Refinancing loans through consolidation establishes a new loan with new terms and conditions for the combined balance of your original loans.
Consolidation is usually synonymous with federal consolidation, although some private lenders offer consolidation loans as well. Federal consolidation combines multiple eligible federal student loans with various repayment schedules into a new federal loan with a single monthly payment. However, if you take longer to repay your loan, you’ll pay more interest over the life of the loan.
Check Federal Student Aid for the consolidation loan types and options available to you.
Some things to consider when consolidating
- Review your goal(s) for consolidation. Are you consolidating for affordability? Flexibility? Convenience? Are there other options you should consider that meet your goal(s)?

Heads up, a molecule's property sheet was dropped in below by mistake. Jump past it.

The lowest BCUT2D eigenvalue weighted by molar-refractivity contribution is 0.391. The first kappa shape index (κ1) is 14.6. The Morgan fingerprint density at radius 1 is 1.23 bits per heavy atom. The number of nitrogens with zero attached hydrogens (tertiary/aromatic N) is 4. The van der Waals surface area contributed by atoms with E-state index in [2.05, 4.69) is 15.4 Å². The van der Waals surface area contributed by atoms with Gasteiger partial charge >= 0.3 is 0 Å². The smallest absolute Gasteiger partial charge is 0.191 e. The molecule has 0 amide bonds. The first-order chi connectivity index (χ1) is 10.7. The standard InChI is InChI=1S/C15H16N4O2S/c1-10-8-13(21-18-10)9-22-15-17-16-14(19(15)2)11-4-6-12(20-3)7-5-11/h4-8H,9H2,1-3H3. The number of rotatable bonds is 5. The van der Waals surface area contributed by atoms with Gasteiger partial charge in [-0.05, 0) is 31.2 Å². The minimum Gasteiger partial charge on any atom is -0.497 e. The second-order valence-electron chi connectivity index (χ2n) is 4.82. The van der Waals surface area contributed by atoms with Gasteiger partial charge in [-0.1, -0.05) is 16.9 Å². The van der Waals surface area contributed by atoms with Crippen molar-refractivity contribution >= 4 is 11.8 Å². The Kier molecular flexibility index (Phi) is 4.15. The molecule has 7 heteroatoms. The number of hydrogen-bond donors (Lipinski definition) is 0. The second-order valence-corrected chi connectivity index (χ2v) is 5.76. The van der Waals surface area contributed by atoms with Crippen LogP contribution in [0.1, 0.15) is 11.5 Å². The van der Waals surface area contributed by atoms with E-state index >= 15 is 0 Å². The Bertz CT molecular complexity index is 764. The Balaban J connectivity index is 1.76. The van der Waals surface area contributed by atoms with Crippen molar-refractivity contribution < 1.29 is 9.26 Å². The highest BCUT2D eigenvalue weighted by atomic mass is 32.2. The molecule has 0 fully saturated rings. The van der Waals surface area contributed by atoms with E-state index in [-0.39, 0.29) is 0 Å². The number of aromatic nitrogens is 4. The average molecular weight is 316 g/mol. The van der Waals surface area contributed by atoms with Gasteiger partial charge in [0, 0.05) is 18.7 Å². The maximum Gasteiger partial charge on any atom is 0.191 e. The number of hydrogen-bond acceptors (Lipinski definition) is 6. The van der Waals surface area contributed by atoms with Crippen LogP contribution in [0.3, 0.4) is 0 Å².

- Are you are struggling to make ends meet? If so will consolidation free up some money that can be put to better use, such as paying off higher-interest debt such as credit cards?
- Find out which loans are eligible and which you plan to consolidate. You may want to consolidate some loans but not others.
- Evaluate the impact of combining high-interest and low-interest loans in consolidation, as your consolidation interest rate will be the weighted average rate of the loans.
- Is there a minimum or maximum balance to the amount you can consolidate?
- What are the repayment options? Are there deferment, forbearance or prepayment options?
- What is the maximum payback period?
- Will the repayment option you chose under consolidation significantly increase the total cost of repaying your loans? If so, how much?
- Will you lose any borrower benefits by consolidating?